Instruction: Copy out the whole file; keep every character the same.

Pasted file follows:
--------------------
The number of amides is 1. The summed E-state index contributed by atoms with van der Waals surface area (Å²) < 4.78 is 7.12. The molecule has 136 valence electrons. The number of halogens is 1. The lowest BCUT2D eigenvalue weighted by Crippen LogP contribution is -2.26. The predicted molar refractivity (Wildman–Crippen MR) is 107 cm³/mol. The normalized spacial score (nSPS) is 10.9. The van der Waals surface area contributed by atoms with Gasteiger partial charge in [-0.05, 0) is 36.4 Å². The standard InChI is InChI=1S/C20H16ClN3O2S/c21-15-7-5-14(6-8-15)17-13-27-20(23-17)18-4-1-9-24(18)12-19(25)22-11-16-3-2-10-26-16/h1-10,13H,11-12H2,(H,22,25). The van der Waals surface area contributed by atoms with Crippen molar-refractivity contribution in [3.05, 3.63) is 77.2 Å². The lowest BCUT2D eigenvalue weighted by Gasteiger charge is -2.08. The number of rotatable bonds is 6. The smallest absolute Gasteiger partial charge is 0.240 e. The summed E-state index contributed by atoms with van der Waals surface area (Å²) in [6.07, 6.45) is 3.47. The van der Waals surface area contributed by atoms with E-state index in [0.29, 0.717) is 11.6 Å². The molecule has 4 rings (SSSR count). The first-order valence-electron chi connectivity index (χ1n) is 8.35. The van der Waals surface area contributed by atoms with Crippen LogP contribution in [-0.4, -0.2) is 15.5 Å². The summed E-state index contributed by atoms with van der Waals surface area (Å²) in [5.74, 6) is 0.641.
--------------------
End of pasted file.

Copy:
The number of amides is 1. The summed E-state index contributed by atoms with van der Waals surface area (Å²) < 4.78 is 7.12. The molecule has 136 valence electrons. The number of halogens is 1. The lowest BCUT2D eigenvalue weighted by Crippen LogP contribution is -2.26. The predicted molar refractivity (Wildman–Crippen MR) is 107 cm³/mol. The normalized spacial score (nSPS) is 10.9. The van der Waals surface area contributed by atoms with Gasteiger partial charge in [-0.05, 0) is 36.4 Å². The standard InChI is InChI=1S/C20H16ClN3O2S/c21-15-7-5-14(6-8-15)17-13-27-20(23-17)18-4-1-9-24(18)12-19(25)22-11-16-3-2-10-26-16/h1-10,13H,11-12H2,(H,22,25). The van der Waals surface area contributed by atoms with Crippen molar-refractivity contribution in [3.05, 3.63) is 77.2 Å². The lowest BCUT2D eigenvalue weighted by Gasteiger charge is -2.08. The number of rotatable bonds is 6. The smallest absolute Gasteiger partial charge is 0.240 e. The summed E-state index contributed by atoms with van der Waals surface area (Å²) in [6.07, 6.45) is 3.47. The van der Waals surface area contributed by atoms with E-state index in [0.29, 0.717) is 11.6 Å². The molecule has 4 rings (SSSR count). The first-order valence-electron chi connectivity index (χ1n) is 8.35. The van der Waals surface area contributed by atoms with Crippen LogP contribution in [-0.4, -0.2) is 15.5 Å². The summed E-state index contributed by atoms with van der Waals surface area (Å²) in [5.74, 6) is 0.641.